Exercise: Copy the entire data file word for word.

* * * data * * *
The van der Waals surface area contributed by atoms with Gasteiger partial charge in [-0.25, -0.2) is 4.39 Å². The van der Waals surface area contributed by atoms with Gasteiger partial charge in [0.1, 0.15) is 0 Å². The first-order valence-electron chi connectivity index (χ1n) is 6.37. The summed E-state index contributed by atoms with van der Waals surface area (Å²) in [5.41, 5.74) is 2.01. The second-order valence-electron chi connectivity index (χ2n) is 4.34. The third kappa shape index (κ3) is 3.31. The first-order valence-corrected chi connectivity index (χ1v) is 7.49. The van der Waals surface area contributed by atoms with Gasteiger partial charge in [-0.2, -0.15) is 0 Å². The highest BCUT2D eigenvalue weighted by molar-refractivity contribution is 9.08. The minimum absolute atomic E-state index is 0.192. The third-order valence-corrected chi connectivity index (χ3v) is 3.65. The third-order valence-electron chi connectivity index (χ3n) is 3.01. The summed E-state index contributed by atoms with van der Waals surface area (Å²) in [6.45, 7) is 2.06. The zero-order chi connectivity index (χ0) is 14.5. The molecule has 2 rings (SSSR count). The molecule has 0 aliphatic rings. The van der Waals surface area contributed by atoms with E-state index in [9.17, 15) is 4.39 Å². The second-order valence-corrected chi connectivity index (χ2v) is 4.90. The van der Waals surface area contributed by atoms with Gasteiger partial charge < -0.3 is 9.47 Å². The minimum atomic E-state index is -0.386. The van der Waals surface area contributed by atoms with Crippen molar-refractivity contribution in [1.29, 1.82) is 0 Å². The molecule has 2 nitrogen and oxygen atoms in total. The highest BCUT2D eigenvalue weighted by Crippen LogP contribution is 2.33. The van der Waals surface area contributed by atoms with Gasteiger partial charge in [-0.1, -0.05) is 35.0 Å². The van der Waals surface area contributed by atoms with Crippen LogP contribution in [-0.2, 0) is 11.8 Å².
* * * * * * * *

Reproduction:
The van der Waals surface area contributed by atoms with Gasteiger partial charge in [-0.25, -0.2) is 4.39 Å². The van der Waals surface area contributed by atoms with Gasteiger partial charge in [0.1, 0.15) is 0 Å². The first-order valence-electron chi connectivity index (χ1n) is 6.37. The summed E-state index contributed by atoms with van der Waals surface area (Å²) in [5.41, 5.74) is 2.01. The second-order valence-electron chi connectivity index (χ2n) is 4.34. The third kappa shape index (κ3) is 3.31. The first-order valence-corrected chi connectivity index (χ1v) is 7.49. The van der Waals surface area contributed by atoms with Gasteiger partial charge in [-0.2, -0.15) is 0 Å². The highest BCUT2D eigenvalue weighted by molar-refractivity contribution is 9.08. The minimum absolute atomic E-state index is 0.192. The third-order valence-corrected chi connectivity index (χ3v) is 3.65. The third-order valence-electron chi connectivity index (χ3n) is 3.01. The summed E-state index contributed by atoms with van der Waals surface area (Å²) in [6.45, 7) is 2.06. The zero-order chi connectivity index (χ0) is 14.5. The molecule has 2 rings (SSSR count). The molecule has 0 aliphatic rings. The van der Waals surface area contributed by atoms with E-state index in [9.17, 15) is 4.39 Å². The second-order valence-corrected chi connectivity index (χ2v) is 4.90. The van der Waals surface area contributed by atoms with Gasteiger partial charge < -0.3 is 9.47 Å². The minimum atomic E-state index is -0.386. The van der Waals surface area contributed by atoms with Crippen molar-refractivity contribution in [1.29, 1.82) is 0 Å². The molecule has 2 nitrogen and oxygen atoms in total. The highest BCUT2D eigenvalue weighted by Crippen LogP contribution is 2.33. The van der Waals surface area contributed by atoms with Gasteiger partial charge in [-0.1, -0.05) is 35.0 Å². The van der Waals surface area contributed by atoms with Crippen LogP contribution in [-0.2, 0) is 11.8 Å².